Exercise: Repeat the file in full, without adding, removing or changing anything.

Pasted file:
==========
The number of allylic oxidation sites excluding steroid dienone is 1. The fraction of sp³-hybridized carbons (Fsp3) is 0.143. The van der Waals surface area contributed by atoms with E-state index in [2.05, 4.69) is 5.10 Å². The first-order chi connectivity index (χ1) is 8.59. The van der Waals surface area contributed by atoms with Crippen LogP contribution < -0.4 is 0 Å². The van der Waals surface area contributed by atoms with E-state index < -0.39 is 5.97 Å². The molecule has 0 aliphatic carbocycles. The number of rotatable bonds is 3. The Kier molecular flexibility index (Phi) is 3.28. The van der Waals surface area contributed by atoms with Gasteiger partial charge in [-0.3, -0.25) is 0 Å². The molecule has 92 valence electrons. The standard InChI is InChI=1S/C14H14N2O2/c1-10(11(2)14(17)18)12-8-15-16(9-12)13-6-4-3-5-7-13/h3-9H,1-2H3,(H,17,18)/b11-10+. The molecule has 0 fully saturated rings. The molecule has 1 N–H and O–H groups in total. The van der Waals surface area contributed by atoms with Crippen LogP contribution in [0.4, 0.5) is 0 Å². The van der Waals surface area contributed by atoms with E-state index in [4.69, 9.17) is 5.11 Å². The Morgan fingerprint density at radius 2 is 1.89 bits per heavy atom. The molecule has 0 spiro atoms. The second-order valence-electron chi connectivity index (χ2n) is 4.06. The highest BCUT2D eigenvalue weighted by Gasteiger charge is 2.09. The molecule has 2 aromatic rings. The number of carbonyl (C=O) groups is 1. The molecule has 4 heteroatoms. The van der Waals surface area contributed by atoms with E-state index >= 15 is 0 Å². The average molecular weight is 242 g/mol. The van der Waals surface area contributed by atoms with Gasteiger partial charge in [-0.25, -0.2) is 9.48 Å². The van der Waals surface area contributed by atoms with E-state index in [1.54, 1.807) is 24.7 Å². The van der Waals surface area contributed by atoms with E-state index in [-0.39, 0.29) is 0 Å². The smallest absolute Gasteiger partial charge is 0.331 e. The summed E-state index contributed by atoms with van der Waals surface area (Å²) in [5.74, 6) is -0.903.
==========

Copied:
The number of allylic oxidation sites excluding steroid dienone is 1. The fraction of sp³-hybridized carbons (Fsp3) is 0.143. The van der Waals surface area contributed by atoms with E-state index in [2.05, 4.69) is 5.10 Å². The first-order chi connectivity index (χ1) is 8.59. The van der Waals surface area contributed by atoms with Crippen LogP contribution < -0.4 is 0 Å². The van der Waals surface area contributed by atoms with E-state index < -0.39 is 5.97 Å². The molecule has 0 aliphatic carbocycles. The number of rotatable bonds is 3. The Kier molecular flexibility index (Phi) is 3.28. The van der Waals surface area contributed by atoms with Gasteiger partial charge in [-0.3, -0.25) is 0 Å². The molecule has 92 valence electrons. The standard InChI is InChI=1S/C14H14N2O2/c1-10(11(2)14(17)18)12-8-15-16(9-12)13-6-4-3-5-7-13/h3-9H,1-2H3,(H,17,18)/b11-10+. The molecule has 0 fully saturated rings. The molecule has 1 N–H and O–H groups in total. The van der Waals surface area contributed by atoms with Crippen LogP contribution in [0.4, 0.5) is 0 Å². The van der Waals surface area contributed by atoms with E-state index in [4.69, 9.17) is 5.11 Å². The Morgan fingerprint density at radius 2 is 1.89 bits per heavy atom. The molecule has 0 spiro atoms. The second-order valence-electron chi connectivity index (χ2n) is 4.06. The highest BCUT2D eigenvalue weighted by Gasteiger charge is 2.09. The molecule has 2 aromatic rings. The number of carbonyl (C=O) groups is 1. The molecule has 4 heteroatoms. The van der Waals surface area contributed by atoms with E-state index >= 15 is 0 Å². The average molecular weight is 242 g/mol. The van der Waals surface area contributed by atoms with Gasteiger partial charge in [-0.25, -0.2) is 9.48 Å². The van der Waals surface area contributed by atoms with E-state index in [1.54, 1.807) is 24.7 Å². The van der Waals surface area contributed by atoms with E-state index in [-0.39, 0.29) is 0 Å². The smallest absolute Gasteiger partial charge is 0.331 e. The summed E-state index contributed by atoms with van der Waals surface area (Å²) in [5.74, 6) is -0.903.